The director of Kirby: Triple Deluxe has explained why Nintendo's lovable pink rogue is often angrier in the West.
The same caveat applies to just about every mainline Kirby game, but it's worth repeating for those who've never had the pleasure of his company: if you're looking for a challenge, you've come to the wrong place. Triple Deluxe has its moments, but the kind of player who believes that the greatest rewards come from conquering the steepest hurdles probably won't be tickled pink. If, however, you don't happen to mind easy games as long as they've got enough going on elsewhere to compensate, then read on.
Happily, there is plenty going on in Kirby: Triple Deluxe, and it starts with the use of 3D. Recently, of course, Nintendo's been trying to downplay the importance of what was first pitched as the 3DS console's main point of interest, but HAL was evidently having too much fun with the possibilities of autostereoscopy to listen. So tough luck if you own a 2DS, or you're one of the 12% who can't see 3D properly: Triple Deluxe is a demonstrably better game when you push that slider all the way up.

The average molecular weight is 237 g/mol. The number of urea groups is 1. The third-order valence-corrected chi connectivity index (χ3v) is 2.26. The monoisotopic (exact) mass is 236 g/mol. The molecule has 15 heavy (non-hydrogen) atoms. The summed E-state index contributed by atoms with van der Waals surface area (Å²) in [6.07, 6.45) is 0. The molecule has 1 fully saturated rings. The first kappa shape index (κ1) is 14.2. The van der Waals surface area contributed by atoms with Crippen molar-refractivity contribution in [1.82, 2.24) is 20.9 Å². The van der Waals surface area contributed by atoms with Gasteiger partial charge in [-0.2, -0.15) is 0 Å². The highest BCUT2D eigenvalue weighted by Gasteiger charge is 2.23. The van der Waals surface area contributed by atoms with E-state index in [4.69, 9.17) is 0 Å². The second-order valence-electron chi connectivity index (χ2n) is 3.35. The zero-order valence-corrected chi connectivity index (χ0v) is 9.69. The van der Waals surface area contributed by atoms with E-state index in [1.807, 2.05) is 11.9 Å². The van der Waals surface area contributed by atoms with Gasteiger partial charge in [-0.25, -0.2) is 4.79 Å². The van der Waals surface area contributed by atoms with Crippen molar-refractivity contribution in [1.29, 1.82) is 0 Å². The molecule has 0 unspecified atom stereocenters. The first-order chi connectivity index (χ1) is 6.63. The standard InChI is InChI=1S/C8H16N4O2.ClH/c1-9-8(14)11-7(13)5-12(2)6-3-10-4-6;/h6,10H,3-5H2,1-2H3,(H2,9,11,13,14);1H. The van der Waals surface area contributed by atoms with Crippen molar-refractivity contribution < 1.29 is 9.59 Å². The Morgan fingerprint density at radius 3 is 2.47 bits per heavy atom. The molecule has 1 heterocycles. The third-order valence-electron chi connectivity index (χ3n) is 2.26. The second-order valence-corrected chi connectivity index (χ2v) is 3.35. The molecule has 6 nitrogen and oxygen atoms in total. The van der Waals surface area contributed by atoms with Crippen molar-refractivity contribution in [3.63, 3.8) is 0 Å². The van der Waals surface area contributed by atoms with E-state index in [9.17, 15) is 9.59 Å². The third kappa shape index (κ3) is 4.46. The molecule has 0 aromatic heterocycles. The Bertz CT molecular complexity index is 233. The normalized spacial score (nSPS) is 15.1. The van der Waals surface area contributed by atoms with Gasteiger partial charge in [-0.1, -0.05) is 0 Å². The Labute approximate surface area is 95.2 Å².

You'll have seen most of these visual tricks before, but you can sense the enthusiasm of HAL's artists and level designers in the way they're employed. This isn't the first 3DS game to squash enemies - or its protagonist, for that matter - against the screen, like a toddler pulling silly faces against a glass window. It isn't the first 3DS game to have objects rattling from background to foreground, to make it appear they're coming out at the viewer. There's nothing especially exciting about Kirby grabbing warp stars to move between layers, and enemies similarly shifting between planes, though the effect is very nicely done. But the total absence of subtlety or restraint is strangely infectious. It's doing one or more of these things all the time.
Nintendo will launch a new Pink + White version of the 2DS in UK on 16th May.